Blocking the Sun to Save Crops From Rising Temperatures Will Actually Harm Them, Study Warns

Scientists released a new study investigating the effects on crops of a popular solar geoengineering solution. It turns out the costs outweigh the benefits.
Loukia Papadopoulos

There is no shortage of studies today revealing ever new consequences of the looming effects of climate change. From research warning about a 'hothouse' planet to catastrophic rising sea levels, the message is clear; our earth is in danger.

Scientists have been responding to the panic proposing inventive geoengineering solutions to our impending environmental woes. However, these suggestions are often followed with additional research dismissing their effects or worse revealing their inherent flaws.

One such study was once again released by University of California, Berkeley this week. The new work squashed hopes that injecting particles into the atmosphere to cool the planet could help prevent much-feared crop damage from rising global temperatures.

A rather logical conclusion

The authors came to their conclusion by analyzing past effects of Earth-cooling volcanic eruptions combined with crop responses to sunlight changes. However, in hearing lead author Jonathan Procter explain the results, it becomes quite obvious the outcomes could have simply been predicted by logic.

"Shading the planet keeps things cooler, which helps crops grow better. But plants also need sunlight to grow, so blocking sunlight can affect growth,” said Procter, a UC Berkeley doctoral candidate in the Department of Agricultural and Resource Economics.

Solar engineering, also called solar radiation management, has often been proposed as a solution to save the planet's crops from rising temperatures. One of the most popular options would see sulfate aerosols purposely injected into the upper atmosphere to reflect some sunlight back into space, cooling the Earth by a few degrees.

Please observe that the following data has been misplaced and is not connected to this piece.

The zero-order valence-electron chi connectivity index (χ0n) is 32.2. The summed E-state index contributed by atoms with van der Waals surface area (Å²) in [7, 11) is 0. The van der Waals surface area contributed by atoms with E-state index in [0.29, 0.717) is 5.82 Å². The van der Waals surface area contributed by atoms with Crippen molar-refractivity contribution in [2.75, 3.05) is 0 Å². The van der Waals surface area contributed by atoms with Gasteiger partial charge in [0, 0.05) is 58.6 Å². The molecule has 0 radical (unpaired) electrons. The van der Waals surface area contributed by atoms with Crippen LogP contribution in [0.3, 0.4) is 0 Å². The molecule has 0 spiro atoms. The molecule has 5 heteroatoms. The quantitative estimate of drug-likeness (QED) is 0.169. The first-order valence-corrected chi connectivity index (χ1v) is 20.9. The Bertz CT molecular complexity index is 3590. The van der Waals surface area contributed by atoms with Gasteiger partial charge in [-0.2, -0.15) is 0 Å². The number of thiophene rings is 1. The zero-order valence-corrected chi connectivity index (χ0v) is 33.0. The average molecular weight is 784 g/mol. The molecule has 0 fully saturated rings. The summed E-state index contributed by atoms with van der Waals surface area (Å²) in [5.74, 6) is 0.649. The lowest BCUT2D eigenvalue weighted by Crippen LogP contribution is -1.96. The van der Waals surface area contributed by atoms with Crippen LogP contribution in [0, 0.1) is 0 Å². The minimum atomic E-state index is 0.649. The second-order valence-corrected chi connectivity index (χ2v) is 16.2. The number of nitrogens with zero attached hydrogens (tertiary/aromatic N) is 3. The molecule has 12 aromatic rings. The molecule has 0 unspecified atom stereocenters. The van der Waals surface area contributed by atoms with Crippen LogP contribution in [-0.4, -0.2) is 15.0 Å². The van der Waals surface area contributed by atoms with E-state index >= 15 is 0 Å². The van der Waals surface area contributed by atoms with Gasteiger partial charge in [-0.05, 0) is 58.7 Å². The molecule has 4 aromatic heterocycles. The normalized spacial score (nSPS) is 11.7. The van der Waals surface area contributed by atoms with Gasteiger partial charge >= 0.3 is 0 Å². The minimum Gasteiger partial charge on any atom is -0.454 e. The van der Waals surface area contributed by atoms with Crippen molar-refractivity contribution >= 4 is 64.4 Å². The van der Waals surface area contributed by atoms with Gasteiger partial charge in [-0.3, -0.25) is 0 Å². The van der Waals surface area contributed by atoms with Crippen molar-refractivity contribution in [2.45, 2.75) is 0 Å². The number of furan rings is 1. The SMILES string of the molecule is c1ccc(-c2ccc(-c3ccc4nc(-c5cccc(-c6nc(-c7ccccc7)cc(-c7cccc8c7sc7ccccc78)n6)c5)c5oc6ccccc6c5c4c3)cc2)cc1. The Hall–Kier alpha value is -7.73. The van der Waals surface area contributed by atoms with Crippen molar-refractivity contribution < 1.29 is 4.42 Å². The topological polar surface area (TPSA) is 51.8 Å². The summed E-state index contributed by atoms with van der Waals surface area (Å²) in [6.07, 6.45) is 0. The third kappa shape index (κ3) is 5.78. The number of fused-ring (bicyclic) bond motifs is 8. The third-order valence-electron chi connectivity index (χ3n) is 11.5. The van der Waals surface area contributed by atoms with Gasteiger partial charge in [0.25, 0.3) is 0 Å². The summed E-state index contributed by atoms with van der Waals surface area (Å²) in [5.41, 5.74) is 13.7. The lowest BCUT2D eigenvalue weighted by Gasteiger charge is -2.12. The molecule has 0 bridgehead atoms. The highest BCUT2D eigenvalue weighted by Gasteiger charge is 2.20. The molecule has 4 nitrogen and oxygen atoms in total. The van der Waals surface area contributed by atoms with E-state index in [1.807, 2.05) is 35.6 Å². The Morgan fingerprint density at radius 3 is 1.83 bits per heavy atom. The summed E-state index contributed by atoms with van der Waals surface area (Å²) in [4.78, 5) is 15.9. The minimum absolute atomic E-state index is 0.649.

Side-effects as bad as the illness

“For agriculture, the unintended impacts of solar geoengineering are equal in magnitude to the benefits. It’s a bit like performing an experimental surgery; the side-effects of treatment appear to be as bad as the illness," warned Proctor.


Proctor and his team studied the effects on crops measured after the 1991 volcanic explosion of Mt. Pinatubo in the Philippines. It is estimated that Pinatubo injected about 20 million tons of sulfur dioxide into the atmosphere which lead to a 2.5% reduction in sunlight and an average global temperature reduced by about half a degree Celsius (about 1 degree Fahrenheit).

The researchers compared maize, soy, rice and wheat production from 105 countries from 1979-2009 to global satellite observations of Pinatubo's aerosols. “We are the first to use actual experimental and observational evidence to get at the total impacts that sulfate-based geoengineering might have on yields,” Proctor said.

Blocking the Sun to Save Crops From Rising Temperatures Will Actually Harm Them, Study Warns
Source: UCBerkeley/ Solomon Hsiang, Jonathan Proctor graphic

The results, however, were unexpected even for Proctor. “Before I started the study, I thought the net impact of changes in sunlight would be positive, so I was quite surprised by the finding that scattering light decreases yields," he added.

Despite his findings, Proctor does not believe the technology should be discounted altogether. "There are other sectors of the economy that could potentially benefit substantially," he added.

The researcher simply hopes his research will encourage others to explore all sides of geoengineering, both good and bad. 

The study was published in the journal Nature.